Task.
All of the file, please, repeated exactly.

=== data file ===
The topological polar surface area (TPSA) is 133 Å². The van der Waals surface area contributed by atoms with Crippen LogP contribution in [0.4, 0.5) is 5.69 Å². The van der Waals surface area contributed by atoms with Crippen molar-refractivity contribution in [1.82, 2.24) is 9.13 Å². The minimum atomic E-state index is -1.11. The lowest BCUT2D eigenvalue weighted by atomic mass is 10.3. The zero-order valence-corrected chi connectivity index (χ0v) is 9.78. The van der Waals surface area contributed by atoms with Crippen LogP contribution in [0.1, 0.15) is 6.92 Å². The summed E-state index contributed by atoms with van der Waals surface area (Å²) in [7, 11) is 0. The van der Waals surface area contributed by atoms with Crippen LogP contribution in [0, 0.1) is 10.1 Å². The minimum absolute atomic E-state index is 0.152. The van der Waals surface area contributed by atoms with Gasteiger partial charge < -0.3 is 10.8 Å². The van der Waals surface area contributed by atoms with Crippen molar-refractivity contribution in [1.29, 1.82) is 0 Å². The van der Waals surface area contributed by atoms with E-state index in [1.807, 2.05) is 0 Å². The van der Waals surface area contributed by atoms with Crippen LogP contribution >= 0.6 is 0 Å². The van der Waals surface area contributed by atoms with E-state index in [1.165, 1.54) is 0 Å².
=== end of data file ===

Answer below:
The topological polar surface area (TPSA) is 133 Å². The van der Waals surface area contributed by atoms with Crippen LogP contribution in [0.4, 0.5) is 5.69 Å². The van der Waals surface area contributed by atoms with Crippen molar-refractivity contribution in [1.82, 2.24) is 9.13 Å². The minimum atomic E-state index is -1.11. The lowest BCUT2D eigenvalue weighted by atomic mass is 10.3. The zero-order valence-corrected chi connectivity index (χ0v) is 9.78. The van der Waals surface area contributed by atoms with Crippen LogP contribution in [0.1, 0.15) is 6.92 Å². The summed E-state index contributed by atoms with van der Waals surface area (Å²) in [7, 11) is 0. The van der Waals surface area contributed by atoms with Crippen LogP contribution in [0, 0.1) is 10.1 Å². The minimum absolute atomic E-state index is 0.152. The van der Waals surface area contributed by atoms with Gasteiger partial charge < -0.3 is 10.8 Å². The van der Waals surface area contributed by atoms with Crippen molar-refractivity contribution in [1.29, 1.82) is 0 Å². The van der Waals surface area contributed by atoms with E-state index in [1.807, 2.05) is 0 Å². The van der Waals surface area contributed by atoms with Crippen LogP contribution >= 0.6 is 0 Å². The van der Waals surface area contributed by atoms with E-state index in [1.165, 1.54) is 0 Å².